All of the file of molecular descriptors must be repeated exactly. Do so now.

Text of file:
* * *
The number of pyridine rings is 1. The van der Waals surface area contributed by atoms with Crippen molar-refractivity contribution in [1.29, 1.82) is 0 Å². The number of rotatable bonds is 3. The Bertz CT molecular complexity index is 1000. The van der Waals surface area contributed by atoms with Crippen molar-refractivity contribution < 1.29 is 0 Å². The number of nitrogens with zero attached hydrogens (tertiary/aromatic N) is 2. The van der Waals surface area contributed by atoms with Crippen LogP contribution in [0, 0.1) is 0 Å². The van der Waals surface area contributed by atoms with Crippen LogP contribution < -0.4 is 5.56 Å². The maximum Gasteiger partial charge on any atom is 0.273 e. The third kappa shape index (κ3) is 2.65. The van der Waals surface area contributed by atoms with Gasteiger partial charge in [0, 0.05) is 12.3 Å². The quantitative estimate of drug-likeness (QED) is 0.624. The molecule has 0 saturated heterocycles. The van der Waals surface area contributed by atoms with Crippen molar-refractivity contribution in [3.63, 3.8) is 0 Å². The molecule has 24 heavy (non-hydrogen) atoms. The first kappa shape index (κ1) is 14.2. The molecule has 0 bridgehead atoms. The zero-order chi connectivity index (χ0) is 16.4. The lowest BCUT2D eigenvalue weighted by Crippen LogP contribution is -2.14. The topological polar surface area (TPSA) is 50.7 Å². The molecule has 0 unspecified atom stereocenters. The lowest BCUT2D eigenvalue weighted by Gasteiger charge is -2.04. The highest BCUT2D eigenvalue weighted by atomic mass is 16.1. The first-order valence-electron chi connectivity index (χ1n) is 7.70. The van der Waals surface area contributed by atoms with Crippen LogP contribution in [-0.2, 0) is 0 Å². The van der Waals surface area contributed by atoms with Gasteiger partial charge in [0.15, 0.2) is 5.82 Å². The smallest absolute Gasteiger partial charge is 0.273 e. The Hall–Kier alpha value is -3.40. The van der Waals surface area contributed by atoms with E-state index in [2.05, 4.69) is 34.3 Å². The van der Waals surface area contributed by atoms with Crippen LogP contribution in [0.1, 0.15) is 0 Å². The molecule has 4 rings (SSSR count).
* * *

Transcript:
The number of pyridine rings is 1. The van der Waals surface area contributed by atoms with Crippen molar-refractivity contribution in [1.29, 1.82) is 0 Å². The number of rotatable bonds is 3. The Bertz CT molecular complexity index is 1000. The van der Waals surface area contributed by atoms with Crippen molar-refractivity contribution < 1.29 is 0 Å². The number of nitrogens with zero attached hydrogens (tertiary/aromatic N) is 2. The van der Waals surface area contributed by atoms with Crippen LogP contribution in [0, 0.1) is 0 Å². The van der Waals surface area contributed by atoms with Crippen LogP contribution < -0.4 is 5.56 Å². The maximum Gasteiger partial charge on any atom is 0.273 e. The third kappa shape index (κ3) is 2.65. The van der Waals surface area contributed by atoms with Gasteiger partial charge in [0, 0.05) is 12.3 Å². The quantitative estimate of drug-likeness (QED) is 0.624. The molecule has 0 saturated heterocycles. The van der Waals surface area contributed by atoms with Crippen molar-refractivity contribution in [3.63, 3.8) is 0 Å². The molecule has 24 heavy (non-hydrogen) atoms. The first kappa shape index (κ1) is 14.2. The molecule has 0 bridgehead atoms. The zero-order chi connectivity index (χ0) is 16.4. The lowest BCUT2D eigenvalue weighted by Crippen LogP contribution is -2.14. The topological polar surface area (TPSA) is 50.7 Å². The molecule has 0 unspecified atom stereocenters. The lowest BCUT2D eigenvalue weighted by Gasteiger charge is -2.04. The highest BCUT2D eigenvalue weighted by atomic mass is 16.1. The first-order valence-electron chi connectivity index (χ1n) is 7.70. The van der Waals surface area contributed by atoms with Crippen LogP contribution in [-0.2, 0) is 0 Å². The van der Waals surface area contributed by atoms with Gasteiger partial charge in [0.15, 0.2) is 5.82 Å². The smallest absolute Gasteiger partial charge is 0.273 e. The Hall–Kier alpha value is -3.40. The van der Waals surface area contributed by atoms with E-state index in [2.05, 4.69) is 34.3 Å². The van der Waals surface area contributed by atoms with Crippen LogP contribution in [0.1, 0.15) is 0 Å². The molecule has 4 rings (SSSR count).